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The purpose of pepper in your scheme is strange. If you want to prove that you have a record "John Smith", you cannot do it without showing the pepper field. And if you show this field, then you cannot call it pepper, because pepper is something that only you know and that you don't show to anyone. Means, the correct name for this field would be ...


3

The question's construction is an attempt at making a memory-hard function. This is more difficult than it seems, and the construction proposed has several flaws: An adversary performing a password dictionary attack needs only a little over half a megabyte of memory per concurrently running process. This is because adversaries are not bound to "put 31,...


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Both a hash (like SHA-1) and a cipher (like RSA) are designed to not be reversible. That is, given their outputs (the digest or ciphertext) it should not be feasible to figure out what the input was. The value of a salt is not in making it harder to figure out what the password was from the hashed password. Passwords are often easy to guess. A salt makes it ...


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Rainbow tables are essentially an optimized dictionary attack, which rely on two assumptions: That two different applications will hash the same input to the same output, e.g. the password "Password123" will always hash to "42f749ade7f9e195bf475f37a44cafcb". This allows the attacker to re-use a rainbow table database to attack multiple ...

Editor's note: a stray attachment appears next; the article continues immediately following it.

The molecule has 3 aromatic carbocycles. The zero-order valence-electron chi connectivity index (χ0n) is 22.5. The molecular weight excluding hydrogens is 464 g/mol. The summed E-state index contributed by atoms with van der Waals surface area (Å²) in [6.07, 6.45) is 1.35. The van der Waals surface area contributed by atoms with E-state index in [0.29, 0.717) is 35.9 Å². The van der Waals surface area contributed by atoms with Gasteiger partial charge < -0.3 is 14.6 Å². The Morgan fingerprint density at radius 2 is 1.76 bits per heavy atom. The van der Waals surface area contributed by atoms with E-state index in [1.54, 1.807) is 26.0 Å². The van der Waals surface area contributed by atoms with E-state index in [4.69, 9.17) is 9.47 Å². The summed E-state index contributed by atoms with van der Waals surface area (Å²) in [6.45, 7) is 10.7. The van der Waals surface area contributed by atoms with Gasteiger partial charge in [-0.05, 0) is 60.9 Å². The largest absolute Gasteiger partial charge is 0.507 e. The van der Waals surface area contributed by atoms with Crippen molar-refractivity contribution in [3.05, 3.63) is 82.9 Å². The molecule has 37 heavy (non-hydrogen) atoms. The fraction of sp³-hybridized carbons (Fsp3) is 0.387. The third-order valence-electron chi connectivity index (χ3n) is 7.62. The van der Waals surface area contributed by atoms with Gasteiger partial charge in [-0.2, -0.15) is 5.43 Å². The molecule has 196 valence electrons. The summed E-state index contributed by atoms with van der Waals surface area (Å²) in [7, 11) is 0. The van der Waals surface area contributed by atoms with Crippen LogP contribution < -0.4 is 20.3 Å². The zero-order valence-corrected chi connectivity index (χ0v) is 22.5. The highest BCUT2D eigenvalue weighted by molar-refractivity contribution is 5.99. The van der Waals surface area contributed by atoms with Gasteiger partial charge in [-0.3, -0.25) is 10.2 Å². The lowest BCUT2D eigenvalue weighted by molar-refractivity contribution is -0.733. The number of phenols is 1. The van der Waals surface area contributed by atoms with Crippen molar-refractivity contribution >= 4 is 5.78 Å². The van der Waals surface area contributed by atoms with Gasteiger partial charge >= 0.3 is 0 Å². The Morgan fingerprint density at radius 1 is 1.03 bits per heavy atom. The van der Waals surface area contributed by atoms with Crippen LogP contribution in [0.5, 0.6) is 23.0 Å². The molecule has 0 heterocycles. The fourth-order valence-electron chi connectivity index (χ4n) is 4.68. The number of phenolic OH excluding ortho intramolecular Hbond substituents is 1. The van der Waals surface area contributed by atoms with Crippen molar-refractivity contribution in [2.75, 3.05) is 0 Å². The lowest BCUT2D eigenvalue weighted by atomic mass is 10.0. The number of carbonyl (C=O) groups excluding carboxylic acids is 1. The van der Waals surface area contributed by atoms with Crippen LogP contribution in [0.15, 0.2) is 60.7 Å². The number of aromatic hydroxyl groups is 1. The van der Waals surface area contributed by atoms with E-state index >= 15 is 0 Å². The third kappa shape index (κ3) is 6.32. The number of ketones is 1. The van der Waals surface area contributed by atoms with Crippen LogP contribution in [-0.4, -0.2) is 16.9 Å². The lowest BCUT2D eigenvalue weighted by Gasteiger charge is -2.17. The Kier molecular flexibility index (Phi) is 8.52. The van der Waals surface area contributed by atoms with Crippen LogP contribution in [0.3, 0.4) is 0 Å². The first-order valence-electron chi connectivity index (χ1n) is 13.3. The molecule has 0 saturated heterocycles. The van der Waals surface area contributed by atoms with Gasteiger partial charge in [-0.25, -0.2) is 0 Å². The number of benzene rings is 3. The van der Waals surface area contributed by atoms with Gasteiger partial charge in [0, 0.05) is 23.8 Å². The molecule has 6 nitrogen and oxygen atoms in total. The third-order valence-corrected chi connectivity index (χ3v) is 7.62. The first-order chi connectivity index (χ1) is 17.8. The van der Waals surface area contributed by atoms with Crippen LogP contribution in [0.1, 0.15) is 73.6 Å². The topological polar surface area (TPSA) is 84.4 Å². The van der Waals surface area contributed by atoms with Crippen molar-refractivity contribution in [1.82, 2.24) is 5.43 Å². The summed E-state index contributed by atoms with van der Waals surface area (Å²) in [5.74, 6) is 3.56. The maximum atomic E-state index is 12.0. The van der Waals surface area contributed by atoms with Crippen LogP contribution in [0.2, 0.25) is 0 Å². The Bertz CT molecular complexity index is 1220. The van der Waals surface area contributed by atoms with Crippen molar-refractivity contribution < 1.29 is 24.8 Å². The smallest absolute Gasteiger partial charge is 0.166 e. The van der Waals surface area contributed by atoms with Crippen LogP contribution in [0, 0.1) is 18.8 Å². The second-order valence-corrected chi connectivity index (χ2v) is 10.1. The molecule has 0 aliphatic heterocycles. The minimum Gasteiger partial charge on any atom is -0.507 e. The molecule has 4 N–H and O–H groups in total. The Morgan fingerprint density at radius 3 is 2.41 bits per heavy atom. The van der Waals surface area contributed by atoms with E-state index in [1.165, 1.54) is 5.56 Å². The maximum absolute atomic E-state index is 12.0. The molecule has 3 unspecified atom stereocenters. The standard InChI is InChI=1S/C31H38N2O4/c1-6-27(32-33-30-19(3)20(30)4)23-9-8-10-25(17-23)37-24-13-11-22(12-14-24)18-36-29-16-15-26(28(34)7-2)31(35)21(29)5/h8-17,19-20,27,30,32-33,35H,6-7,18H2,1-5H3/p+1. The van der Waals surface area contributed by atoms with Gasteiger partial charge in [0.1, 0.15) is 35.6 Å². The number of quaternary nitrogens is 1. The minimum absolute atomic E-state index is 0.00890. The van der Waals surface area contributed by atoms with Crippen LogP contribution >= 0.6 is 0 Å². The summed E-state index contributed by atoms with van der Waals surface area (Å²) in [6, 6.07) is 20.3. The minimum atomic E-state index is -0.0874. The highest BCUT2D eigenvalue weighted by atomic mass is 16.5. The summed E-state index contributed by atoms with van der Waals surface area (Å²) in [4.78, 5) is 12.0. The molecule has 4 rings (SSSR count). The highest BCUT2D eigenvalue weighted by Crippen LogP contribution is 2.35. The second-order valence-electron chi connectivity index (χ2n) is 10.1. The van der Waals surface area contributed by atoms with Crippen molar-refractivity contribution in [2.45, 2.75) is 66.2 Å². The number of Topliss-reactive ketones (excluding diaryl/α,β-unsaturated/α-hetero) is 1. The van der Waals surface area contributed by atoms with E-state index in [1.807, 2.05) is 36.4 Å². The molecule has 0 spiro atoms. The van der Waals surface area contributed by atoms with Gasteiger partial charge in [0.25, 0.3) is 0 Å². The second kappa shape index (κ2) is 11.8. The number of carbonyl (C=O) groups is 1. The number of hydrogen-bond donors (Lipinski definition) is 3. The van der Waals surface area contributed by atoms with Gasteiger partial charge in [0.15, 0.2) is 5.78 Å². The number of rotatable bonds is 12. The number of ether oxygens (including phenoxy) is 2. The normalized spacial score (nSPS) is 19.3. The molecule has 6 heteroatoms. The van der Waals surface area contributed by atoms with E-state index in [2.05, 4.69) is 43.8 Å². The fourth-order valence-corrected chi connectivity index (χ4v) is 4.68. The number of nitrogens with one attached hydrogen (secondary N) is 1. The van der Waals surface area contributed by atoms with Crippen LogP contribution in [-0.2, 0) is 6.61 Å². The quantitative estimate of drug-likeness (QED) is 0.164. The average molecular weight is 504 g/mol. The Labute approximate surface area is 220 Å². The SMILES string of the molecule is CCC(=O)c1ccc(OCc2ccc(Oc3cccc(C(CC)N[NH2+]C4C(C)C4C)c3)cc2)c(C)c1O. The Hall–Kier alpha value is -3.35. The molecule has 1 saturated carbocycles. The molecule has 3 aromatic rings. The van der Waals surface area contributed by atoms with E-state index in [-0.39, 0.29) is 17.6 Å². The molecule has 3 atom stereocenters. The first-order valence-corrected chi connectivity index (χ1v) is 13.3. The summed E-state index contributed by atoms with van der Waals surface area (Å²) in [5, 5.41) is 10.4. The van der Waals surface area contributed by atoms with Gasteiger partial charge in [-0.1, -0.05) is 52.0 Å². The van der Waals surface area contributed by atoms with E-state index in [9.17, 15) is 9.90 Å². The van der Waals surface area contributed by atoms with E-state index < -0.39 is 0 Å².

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I don't see a point of using RSA for password hashing. Using SHA and RSA will not make the bruteforce attack slower. The massive GPU/ASIC attacks will still work if we assume the public key $(e,n)$ is known. That is why we need memory hard functions to make the attacks slower. Sticking the standard is still better like using Argon2id ( Argon2 was the winner ...


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What you are describing is called pepper. What you are doing is just using RSA as a cryptographic hash function. That probably reduces performance and makes your system more complicated. Generally, people install a random number directly in to the program as a literal. It is safe as long as your source code and binary is safe. You could use it as an RSA key, ...


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Disclaimer: The following is tentative. Before the question I did not knew about client salt. The client salt is combined on the client side with the password. When that's used, the client no longer sends the password, but a password-equivalent obtained by hashing. Client salt is often deterministic and near-public, e.g. < DNS of the realm, converted to ...


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Currently we use slow key derivation functions. If a hypothetical quantom computer could run these as fast as a classical computer (Which is a huge If) grover's algorithm would allow searching over the equivalent of the squared root of the password space. However even a sizeable quantom computer won't be able to do that. We will be seeing Shor's algorithm ...


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If you want a "quick" way of determining how long it will take for bcrypt-n10, you can process by hand a very very VERY small subset of its calculation, then multiply that time by how many times the algorithm will use it. The round function is used many times, you can perform components just once to get a base time. There are operations on 32-bit ...


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